U.S. stocks traded at fresh three-month highs Thursday after another batch of July data suggested inflation may be easing.
How stocks are faring
rose 42 points, or 1%, to 4,250.
Dow Jones Industrial Average
climbed 305 points, or 0.9%, to 33,615.
added 137 points, or 1.1%, to 12,992.
On Wednesday, the Dow Jones Industrial Average
rose 535 points, or 1.63%, to 33310, the S&P 500
increased 88 points, or 2.13%, to 4210, and the Nasdaq Composite
gained 361 points, or 2.89%, to 12855. The S&P 500 is up 14.8% from its 2022 closing low hit in mid-June but remains down 11.7% for the year to date.
What’s driving markets
Stocks surged to their highest levels since early May after the July producer-price index fell 0.5%, compared with expectations for a 0.2% advance.
Thursday’s optimistic inflation report followed a similarly cooler-than-expected reading on U.S. consumer-price growth released a day earlier. That data also helped send stocks soaring, with the Nasdaq exiting bear-market territory and the Dow exiting correction territory.
Hopes that inflation has peaked helped encourage investors to pile back into equities based on the view that slowing inflation could allow the Federal Reserve to hike interest rates less aggressively.
However, some market strategists are urging caution as rising housing costs could keep core inflation elevated, even as a drop in oil prices, and the prices of other commodities, have helped to reduce inflation expectations.
“Our view is that this is a rally that really deserves a lot of scrutiny because when we think about what has happened since the mid-June low, the market outlook hasn’t really changed,” said Jake Jolly, senior investment strategist at BNY Mellon Investment Management.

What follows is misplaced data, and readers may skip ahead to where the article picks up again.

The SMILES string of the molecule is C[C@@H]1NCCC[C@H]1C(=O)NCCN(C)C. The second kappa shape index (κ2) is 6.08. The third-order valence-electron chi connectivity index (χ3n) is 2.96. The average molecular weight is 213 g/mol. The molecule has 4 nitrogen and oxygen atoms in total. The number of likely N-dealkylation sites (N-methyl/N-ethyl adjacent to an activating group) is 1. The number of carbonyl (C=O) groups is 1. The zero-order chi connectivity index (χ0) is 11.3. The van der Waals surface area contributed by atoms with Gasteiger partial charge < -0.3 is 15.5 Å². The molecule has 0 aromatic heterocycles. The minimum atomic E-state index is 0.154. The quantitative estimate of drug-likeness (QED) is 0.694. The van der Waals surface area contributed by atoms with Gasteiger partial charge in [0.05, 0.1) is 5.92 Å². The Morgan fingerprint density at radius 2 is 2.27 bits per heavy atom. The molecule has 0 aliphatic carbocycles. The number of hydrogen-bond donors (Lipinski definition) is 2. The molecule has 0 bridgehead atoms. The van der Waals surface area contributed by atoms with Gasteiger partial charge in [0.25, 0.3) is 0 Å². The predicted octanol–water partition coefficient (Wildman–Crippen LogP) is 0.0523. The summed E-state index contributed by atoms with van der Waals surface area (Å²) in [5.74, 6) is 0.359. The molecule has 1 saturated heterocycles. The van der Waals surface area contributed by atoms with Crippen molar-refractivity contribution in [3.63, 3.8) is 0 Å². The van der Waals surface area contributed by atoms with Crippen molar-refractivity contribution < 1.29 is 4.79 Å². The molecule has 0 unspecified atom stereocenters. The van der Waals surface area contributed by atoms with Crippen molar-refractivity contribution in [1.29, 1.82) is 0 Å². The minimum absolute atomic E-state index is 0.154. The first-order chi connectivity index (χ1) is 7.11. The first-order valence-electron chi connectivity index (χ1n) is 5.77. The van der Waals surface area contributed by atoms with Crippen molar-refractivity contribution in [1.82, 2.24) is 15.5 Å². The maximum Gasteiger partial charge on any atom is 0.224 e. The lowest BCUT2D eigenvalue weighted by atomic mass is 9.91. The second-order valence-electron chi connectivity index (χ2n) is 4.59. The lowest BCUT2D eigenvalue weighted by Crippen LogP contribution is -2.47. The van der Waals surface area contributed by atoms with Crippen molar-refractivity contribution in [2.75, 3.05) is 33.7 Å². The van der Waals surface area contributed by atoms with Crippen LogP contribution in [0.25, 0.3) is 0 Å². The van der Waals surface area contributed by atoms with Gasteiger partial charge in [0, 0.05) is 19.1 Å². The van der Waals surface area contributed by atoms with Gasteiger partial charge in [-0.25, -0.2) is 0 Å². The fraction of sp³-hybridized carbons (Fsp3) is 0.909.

“Historically, the Fed delivers more hikes than the market anticipates. And this is clearly a hiking cycle that is far from over,” Jolly said.
Overall, the second quarter earnings season has helped underpin the market. With companies representing 91% of S&P 500 market capitalization having reported, sales growth has been 15.1% and earnings growth 7.9% – surprising by plus 3.5% and plus 3.6%, according to Evercore ISI.
However, the latest surge in stocks may have left the market overextended and vulnerable to a pullback. The CBOE Vix index
an options-based gauge of expected S&P 500 volatility, has dipped below its long-run average of 20, suggesting traders may be getting a tad complacent.
In addition, the S&P 500’s 14-day relative strength index, a closely watched momentum gauge, is around 74, where any reading above 70 is considered overbought territory. The RSI for market behemoth Apple
is 76, the highest since December.
In other economic data news, initial jobless benefit claims rose 14,000 to 262,000 in the week ended Aug. 6, as the weekly data continued to show rising numbers of Americans applying for jobless benefits — even as the unemployment rate inched lower last month to 3.5%.
Companies in focus
Shares of GSK PLC
tumbled amid controversy surrounding serious side effects caused by the heartburn drug Zantac.
Six Flags Entertainment Corp.
shares were down more than 20% after the company released disappointing earnings.
Canada Goose Holdings Inc.
shares climbed more than 6% after the company reported higher than expected revenue, which offset a larger-than-expected loss.
Shares of Utz Inc.
rallied 8% after the salty snacks maker beat Wall Street’s adjusted net income and revenue targets and raised it fiscal 2022 organic net sales outlook by 2%.
How are other assets faring
- Oil was seeing modest gains, with West Texas Intermediate crude for August delivery up $1.15, or 1.3%, to $93.08 a barrel.
The 10-year Treasury yield
fell 1.2 basis points to 2.777%.
The ICE Dollar index
fell 0.4% as traders priced in a less aggressive Fed. But a softer buck did not help gold
which was marginally lower.
advanced 2.3% to $24,410.
Asia markets mostly got a lift from Wall Street’s overnight surge with Hong Kong’s Hang Sang
adding 2.2%, though Japan missed out because of the Mountain Day holiday. In Europe the Stoxx 600
was roughly flat.